Southern Electric Company, Inc., offered a bid for a hospital communications system in a hospital to be constructed at Dalton, Georgia. Southern Electric based its bid upon a proposal of Fidelity Sound, Inc., a Florida corporation, for the furnishing of the equipment. The bid was accepted. Subsequently, Fidelity Sound, Inc. was unable to supply the equipment. The architect on the job refused to accept the substitute equipment, and more expensive equipment was purchased and installed.
Richards & Associates, Inc. acquired all of the assets and liabilities of Southern Electric Company, Inc. It then sued Fidelity Sound, Inc. for the breach of its contract with Southern, seeking damages in the amount of $32,505.56, resulting from the difference in price of the other equipment that it was required to purchase.
The defendant denied the indebtedness. After discovery, plaintiff moved for a summary judgment. A partial summary judgment was granted in favor of the plaintiff against the defendant in that "they did enter into a contract for the sale of certain equipment which contract defendant failed to perform."
The case then proceeded to trial before a jury "on the issues of actionability for the non-performance of the defendant, and the amount of damages, if any, suffered by plaintiff." Verdict and judgment were rendered for the defendant, and plaintiff appeals. Held:
1. As a result of the summary judgment holding that there was a valid contract between the parties for the sale of certain communications equipment, which contract the defendant failed to perform, the court then charged the jury as follows: "After a breach . . . the buyer may cover by making in good faith and without unreasonable delay any reasonable purchase of or contract to purchase goods in substitution for those due from the seller. The buyer may recover from the seller as damages the difference between the cost of cover and the contract price together with any incidental or consequential damages as herein defined, but less expenses saved and consequence of the seller's breach."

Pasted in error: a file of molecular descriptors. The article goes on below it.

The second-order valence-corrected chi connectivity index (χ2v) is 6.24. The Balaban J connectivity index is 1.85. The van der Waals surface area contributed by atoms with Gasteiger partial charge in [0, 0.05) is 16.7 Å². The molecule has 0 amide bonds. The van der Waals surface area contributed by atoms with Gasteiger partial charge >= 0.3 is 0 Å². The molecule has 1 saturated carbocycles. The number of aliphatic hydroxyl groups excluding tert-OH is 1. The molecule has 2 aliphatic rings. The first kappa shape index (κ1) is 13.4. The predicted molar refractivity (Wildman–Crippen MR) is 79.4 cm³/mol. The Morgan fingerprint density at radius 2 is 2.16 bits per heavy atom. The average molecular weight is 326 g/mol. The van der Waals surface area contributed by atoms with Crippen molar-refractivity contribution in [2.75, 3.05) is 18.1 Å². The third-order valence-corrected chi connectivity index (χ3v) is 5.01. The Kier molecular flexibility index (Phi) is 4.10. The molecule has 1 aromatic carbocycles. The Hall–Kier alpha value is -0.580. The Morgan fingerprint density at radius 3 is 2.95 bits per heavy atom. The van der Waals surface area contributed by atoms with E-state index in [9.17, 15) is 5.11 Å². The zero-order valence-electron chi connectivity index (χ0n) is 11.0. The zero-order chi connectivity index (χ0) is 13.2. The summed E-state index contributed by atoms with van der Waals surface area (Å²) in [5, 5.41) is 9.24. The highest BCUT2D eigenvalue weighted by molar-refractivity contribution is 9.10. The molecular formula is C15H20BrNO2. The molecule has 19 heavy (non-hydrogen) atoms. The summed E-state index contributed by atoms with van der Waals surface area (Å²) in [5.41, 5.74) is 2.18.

Plaintiff contends that under this charge, he was entitled to damages, and his motion for directed verdict and judgment notwithstanding the verdict should have been granted. But the decision as to acceptance of the substitute equipment was left to the discretion of the architect. The defendant contends the architect had acted in bad faith or as a result of a gross mistake. If this be shown by the evidence, a jury issue would be made as to whether the architect had acted in bad faith, arbitrarily or capriciously, so as to amount to an abuse of his discretion.
2. Defendant had been unable to furnish the equipment but had offered a substitute, thus the jury had for consideration whether or not the architect acted in bad faith or as a part of a gross mistake in holding that the substitute equipment simply did not meet the specifications and should not be accepted.
3. The architect testified as to the reasons he rejected the proposed equipment, and there was other testimony that the equipment used was completely different and provided additional services and equipment not covered by the contract. There was a jury issue as to whether he abused his discretion in requiring more expensive and additional equipment. The decision as to the architect would be binding on the parties, as to matters he is authorized to determine, except in the case of fraud; gross mistake as would necessarily imply bad faith; or failure to exercise honest judgment. See Skinner v. Smith, 120 Ga. App. 35 (169 SE2d 365)
; State Hwy. Dept. v. Hewitt Contracting Co., 115 Ga. App. 606 (155 SE2d 422)
4. The court having charged that the buyer may cover by making in good faith any reasonable purchase in substitution, and there being testimony that the equipment purchased was not reasonable but provided additional services not covered by the contract, there is no merit in the complaint that the evidence demanded a finding of damages for the plaintiff.
5. Errors are enumerated as to the testimony of a witness concerning conversations and understanding and purported oral agreements which contradicted the terms of the written contract in contravention of the parol evidence rule (Code Ann. 109A-2--202). But examination of the transcript (T. 241-245) fails to disclose a proper objection. The objections were incomplete. At p. 242, we find the following: "Mr. Black: I would suggest that we are getting into the parole [sic] evidence rule on another matter and I would like to approach the bench." This statement does not amount to an objection. Again, at p. 244 we find: "Mr. Black: We renew our objection to the hearsay as well as parole [sic] evidence."4
Neither of the above amounts to a proper objection to the testimony. The hearsay portion was as to discussions with the plaintiff and hence would not be hearsay. As to the parol evidence question, no proper objection was made.
Sanders, Hester, Holley, Askin & Dye, J. Carlisle Overstreet, Travers W. Paine, III, for appellee.